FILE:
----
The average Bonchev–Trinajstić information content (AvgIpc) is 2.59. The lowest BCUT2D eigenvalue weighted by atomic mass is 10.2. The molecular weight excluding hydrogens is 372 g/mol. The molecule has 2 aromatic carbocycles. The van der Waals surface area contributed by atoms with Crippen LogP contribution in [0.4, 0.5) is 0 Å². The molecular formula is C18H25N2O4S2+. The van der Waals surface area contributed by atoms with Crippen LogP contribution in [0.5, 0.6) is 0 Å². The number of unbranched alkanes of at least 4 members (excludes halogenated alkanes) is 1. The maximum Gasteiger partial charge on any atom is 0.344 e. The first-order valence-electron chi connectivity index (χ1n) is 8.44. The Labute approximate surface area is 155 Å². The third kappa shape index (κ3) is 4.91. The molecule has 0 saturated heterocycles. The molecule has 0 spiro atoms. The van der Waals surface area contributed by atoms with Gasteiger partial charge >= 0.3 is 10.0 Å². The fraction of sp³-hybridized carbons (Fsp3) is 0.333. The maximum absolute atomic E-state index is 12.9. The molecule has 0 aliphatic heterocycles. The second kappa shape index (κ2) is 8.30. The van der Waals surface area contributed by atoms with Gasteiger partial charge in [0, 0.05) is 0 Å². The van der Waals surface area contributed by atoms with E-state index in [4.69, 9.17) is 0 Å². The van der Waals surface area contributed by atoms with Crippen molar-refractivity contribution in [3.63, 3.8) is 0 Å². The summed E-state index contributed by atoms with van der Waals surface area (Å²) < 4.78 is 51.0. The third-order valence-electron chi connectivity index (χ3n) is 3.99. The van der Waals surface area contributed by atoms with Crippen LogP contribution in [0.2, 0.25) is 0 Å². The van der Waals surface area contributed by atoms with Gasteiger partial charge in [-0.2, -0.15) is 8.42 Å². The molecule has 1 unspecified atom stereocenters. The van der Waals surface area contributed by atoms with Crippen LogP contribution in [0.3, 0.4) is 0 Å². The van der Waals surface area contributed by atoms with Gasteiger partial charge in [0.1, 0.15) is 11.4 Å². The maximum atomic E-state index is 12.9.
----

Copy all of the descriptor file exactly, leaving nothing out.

The average Bonchev–Trinajstić information content (AvgIpc) is 2.59. The lowest BCUT2D eigenvalue weighted by atomic mass is 10.2. The molecular weight excluding hydrogens is 372 g/mol. The molecule has 2 aromatic carbocycles. The van der Waals surface area contributed by atoms with Crippen LogP contribution in [0.4, 0.5) is 0 Å². The molecular formula is C18H25N2O4S2+. The van der Waals surface area contributed by atoms with Crippen LogP contribution in [0.5, 0.6) is 0 Å². The number of unbranched alkanes of at least 4 members (excludes halogenated alkanes) is 1. The maximum Gasteiger partial charge on any atom is 0.344 e. The first-order valence-electron chi connectivity index (χ1n) is 8.44. The Labute approximate surface area is 155 Å². The third kappa shape index (κ3) is 4.91. The molecule has 0 saturated heterocycles. The molecule has 0 spiro atoms. The van der Waals surface area contributed by atoms with Gasteiger partial charge >= 0.3 is 10.0 Å². The fraction of sp³-hybridized carbons (Fsp3) is 0.333. The maximum absolute atomic E-state index is 12.9. The molecule has 0 aliphatic heterocycles. The second kappa shape index (κ2) is 8.30. The van der Waals surface area contributed by atoms with Gasteiger partial charge in [0, 0.05) is 0 Å². The van der Waals surface area contributed by atoms with E-state index in [4.69, 9.17) is 0 Å². The van der Waals surface area contributed by atoms with Crippen molar-refractivity contribution in [3.63, 3.8) is 0 Å². The summed E-state index contributed by atoms with van der Waals surface area (Å²) < 4.78 is 51.0. The third-order valence-electron chi connectivity index (χ3n) is 3.99. The van der Waals surface area contributed by atoms with Crippen LogP contribution in [0.2, 0.25) is 0 Å². The van der Waals surface area contributed by atoms with Gasteiger partial charge in [-0.2, -0.15) is 8.42 Å². The molecule has 1 unspecified atom stereocenters. The van der Waals surface area contributed by atoms with Crippen LogP contribution in [0.3, 0.4) is 0 Å². The van der Waals surface area contributed by atoms with Gasteiger partial charge in [0.1, 0.15) is 11.4 Å². The maximum atomic E-state index is 12.9.